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McMinnville programmed for future with Robotics Center
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The first class began Monday at Motlow's Automation and Robotics Training Center in McMinnville.
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Katherine Cornett, left, and Tammy Cornett Ballew watch as a robot plays Tic Tac Toe on Wednesday.

Motlow State Community College president Dr. Michael Torrence found himself playing a game of Tic Tac Toe on Wednesday afternoon.

But this game was a little different because his opponent was a robot.

Dr. Torrence called the game the “tip of the iceberg” when it comes to robot and human interaction and said Motlow is committed to offering the training needed for today’s workforce.

“As industry evolves, our education and training curricula must evolve too,” said Dr. Torrence. “Utilizing and integrating the existing and emergent technological platforms better prepares Tennesseans and positions us to be that much more competitive in the regional, national, and global marketplace.” 

His comments came during an open house for Motlow’s $5.5 million Automation and Robotics Training Center in McMinnville. Over 300 toured the new facility on Wednesday to get a first-hand look at high-tech robots in action.

“This will be good for the future because robotics is how it’s going to be from now on,” said visitor Katherine Cornett, who said she has three grandchildren and seven great-grandchildren.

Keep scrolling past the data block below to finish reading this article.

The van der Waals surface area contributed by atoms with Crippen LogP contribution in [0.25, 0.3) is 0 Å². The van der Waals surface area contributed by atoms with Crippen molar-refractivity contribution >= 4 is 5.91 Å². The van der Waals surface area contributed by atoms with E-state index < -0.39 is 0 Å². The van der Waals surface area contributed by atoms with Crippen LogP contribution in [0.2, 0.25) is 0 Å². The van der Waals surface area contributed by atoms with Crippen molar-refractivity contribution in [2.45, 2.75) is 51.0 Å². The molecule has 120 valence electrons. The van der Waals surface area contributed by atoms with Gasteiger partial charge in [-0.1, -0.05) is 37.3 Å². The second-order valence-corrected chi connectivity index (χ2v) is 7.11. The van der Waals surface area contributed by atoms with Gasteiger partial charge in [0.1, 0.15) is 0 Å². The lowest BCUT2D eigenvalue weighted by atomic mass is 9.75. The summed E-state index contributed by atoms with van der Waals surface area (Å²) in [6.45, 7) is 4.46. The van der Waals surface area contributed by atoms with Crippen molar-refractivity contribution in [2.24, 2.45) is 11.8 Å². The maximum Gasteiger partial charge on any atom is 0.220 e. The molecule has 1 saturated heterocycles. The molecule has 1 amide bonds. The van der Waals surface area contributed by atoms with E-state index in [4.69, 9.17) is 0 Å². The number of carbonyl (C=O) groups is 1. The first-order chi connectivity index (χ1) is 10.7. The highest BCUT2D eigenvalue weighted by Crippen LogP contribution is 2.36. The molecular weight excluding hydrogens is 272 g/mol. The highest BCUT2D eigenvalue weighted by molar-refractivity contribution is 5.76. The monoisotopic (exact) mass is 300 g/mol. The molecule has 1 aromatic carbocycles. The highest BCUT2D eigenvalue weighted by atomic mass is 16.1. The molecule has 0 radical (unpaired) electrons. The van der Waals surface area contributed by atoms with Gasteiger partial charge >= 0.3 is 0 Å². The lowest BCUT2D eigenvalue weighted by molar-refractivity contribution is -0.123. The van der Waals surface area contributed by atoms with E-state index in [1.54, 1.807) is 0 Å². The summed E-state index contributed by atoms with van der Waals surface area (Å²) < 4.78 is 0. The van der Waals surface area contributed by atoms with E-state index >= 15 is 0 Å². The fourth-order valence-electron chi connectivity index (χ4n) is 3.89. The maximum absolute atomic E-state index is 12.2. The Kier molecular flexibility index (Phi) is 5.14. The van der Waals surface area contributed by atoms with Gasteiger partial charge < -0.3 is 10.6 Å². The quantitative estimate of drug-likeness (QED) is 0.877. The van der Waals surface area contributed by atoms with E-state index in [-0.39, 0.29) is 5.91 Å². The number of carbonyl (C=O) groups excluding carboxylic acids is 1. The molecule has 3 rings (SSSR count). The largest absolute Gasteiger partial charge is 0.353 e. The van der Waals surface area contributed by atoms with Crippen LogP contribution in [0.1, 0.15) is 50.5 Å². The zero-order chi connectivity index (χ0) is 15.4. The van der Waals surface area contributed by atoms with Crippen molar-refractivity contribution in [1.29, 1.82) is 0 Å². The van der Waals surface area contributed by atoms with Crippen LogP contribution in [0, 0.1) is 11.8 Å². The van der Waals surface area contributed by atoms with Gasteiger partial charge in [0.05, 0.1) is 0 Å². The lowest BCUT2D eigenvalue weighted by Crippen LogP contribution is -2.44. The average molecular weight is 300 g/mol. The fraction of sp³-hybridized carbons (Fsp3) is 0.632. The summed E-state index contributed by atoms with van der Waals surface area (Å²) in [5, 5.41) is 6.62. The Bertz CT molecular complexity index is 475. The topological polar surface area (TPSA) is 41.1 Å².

Cornett made a visit to the facility with her daughter because they had read so much about it in the newspaper and wanted to see if for themselves.

Automation and Robotics Training Center executive director Larry Flatt said he heard two recurring comments while mingling with visitors during the open house.

“One thing almost everyone said is they never thought they’d see anything like this in McMinnville,” said Flatt. “They also said there’s no doubt a facility like this will attract people from throughout the United States. So far we’re off to a good start. Our first class began Monday and we have students from California, Texas, Kentucky and Tennessee.”

Flatt said the initial course ends Friday afternoon with the eight students enjoying Warren County hospitality during their stay.

“They’ve stayed in our hotels, eaten in our restaurants and even played golf on our golf courses so this has done exactly what was hoped,” said Flatt.

The training center is open to companies looking to enhance the skills of their employees and it’s also open to students looking to earn college credit.